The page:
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ALBERT B. CASUGA, a Philippine-born writer, lives in Mississauga, Ontario, Canada, where he continues to write poetry, fiction, and criticism after his retirement from teaching and serving as an elected member of his region's school board. He was nominated to the Mississauga Arts Council Literary Awards in 2007. A graduate of the Royal and Pontifical University of St. Thomas (now University of Santo Tomas, Manila. Literature and English, magna cum laude), he taught English and Literature (Criticism, Theory, and Creative Writing) at the Philippines' De La Salle University and San Beda College. He has authored books of poetry, short stories, literary theory and criticism. He has won awards for his works in Canada, the U.S.A., and the Philippines. His latest work, A Theory of Echoes and Other Poems was published February 2009 by the University of Santo Tomas Publishing House. His fiction and poetry were published by online literary journals Asia Writes and Coastal Poems recently. He was a Fellow at the 1972 Silliman University Writers Workshop, Philippines. As a journalist, he worked with the United Press International and wrote an art column for the defunct Philippines Herald.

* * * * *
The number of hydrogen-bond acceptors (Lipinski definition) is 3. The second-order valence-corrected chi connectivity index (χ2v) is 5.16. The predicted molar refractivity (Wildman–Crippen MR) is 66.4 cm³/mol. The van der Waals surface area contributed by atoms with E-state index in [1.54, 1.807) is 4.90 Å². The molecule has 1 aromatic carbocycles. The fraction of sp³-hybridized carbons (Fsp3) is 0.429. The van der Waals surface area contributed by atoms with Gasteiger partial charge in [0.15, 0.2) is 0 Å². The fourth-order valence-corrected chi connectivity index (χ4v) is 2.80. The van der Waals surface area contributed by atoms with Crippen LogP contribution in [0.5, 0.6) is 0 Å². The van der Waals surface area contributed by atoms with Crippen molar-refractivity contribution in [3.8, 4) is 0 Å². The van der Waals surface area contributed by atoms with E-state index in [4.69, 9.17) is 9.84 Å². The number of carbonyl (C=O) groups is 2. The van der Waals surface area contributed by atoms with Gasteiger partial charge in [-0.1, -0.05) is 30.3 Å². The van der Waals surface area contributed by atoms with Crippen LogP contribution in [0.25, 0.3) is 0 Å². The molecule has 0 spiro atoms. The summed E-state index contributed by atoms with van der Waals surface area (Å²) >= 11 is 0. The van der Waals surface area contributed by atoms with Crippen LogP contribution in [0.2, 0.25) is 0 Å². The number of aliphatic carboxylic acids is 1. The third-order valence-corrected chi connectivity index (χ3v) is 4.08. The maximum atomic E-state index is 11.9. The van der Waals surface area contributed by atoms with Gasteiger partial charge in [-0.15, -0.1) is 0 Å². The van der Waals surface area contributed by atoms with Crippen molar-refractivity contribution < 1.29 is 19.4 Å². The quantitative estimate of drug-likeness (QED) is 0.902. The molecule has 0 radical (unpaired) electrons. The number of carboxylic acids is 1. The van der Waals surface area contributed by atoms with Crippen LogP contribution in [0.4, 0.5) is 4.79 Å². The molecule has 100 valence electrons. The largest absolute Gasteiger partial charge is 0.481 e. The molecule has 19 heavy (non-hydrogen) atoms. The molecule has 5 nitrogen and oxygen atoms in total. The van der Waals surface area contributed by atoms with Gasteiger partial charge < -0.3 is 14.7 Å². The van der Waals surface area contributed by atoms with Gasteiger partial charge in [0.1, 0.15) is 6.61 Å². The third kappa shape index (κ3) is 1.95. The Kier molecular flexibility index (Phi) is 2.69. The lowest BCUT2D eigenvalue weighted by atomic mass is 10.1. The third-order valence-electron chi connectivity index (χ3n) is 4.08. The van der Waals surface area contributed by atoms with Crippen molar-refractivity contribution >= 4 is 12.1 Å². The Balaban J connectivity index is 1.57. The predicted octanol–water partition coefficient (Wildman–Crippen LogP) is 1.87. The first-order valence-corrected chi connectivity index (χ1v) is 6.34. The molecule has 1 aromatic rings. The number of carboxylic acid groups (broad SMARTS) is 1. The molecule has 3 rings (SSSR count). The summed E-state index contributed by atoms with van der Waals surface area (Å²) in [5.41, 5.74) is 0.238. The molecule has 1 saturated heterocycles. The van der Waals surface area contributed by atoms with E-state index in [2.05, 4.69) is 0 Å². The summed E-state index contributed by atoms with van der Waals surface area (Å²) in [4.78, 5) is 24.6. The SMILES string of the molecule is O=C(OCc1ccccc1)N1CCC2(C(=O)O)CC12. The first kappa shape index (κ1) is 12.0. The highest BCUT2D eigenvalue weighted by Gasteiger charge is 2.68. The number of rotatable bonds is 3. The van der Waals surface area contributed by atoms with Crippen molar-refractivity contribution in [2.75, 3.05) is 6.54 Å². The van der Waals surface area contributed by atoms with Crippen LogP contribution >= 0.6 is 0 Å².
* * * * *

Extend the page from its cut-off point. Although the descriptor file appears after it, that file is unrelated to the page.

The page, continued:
Friday, April 27, 2012



Don’t add my name yet to the names of the dead on the wall. Don’t carve their letters edged in gilt on a crypt.---Luisa A. Igloria, “That shore from which we first pushed off, how far away is it now?”, Via Negativa, 04-25-12

 When death and dying are lumped together
 as “kicking the bucket,” there seems little
 reason for a lachrymose ritual that will cost
 a lifetime’s nest egg. And yet, and yet.

 A send-off at sea is as good as any–one
 is flushed off the starboard to become part
 of whence life came, or where it ends. Debris.

 Do not send for whom the bell tolls, some
 tired man holding a ready bucket of waste,
 warned the unready, unprepared, or untidy.
 Inexorably, inevitably, the bell takes its toll.

 Like a confusing game, kicking the bucket

 is nothing but a tiresome waiting game.
 Let the jasmine bloom where they may,
 when they may; no one has yet come back
 to say if they, too, were enriched by manure
 from the overturned pail, nor say, when the day
 the game ends, they had no bucket of waste.

—Albert B. Casuga

This is Poem #28 in my poem-a-day project to mark National Poetry Month (April).

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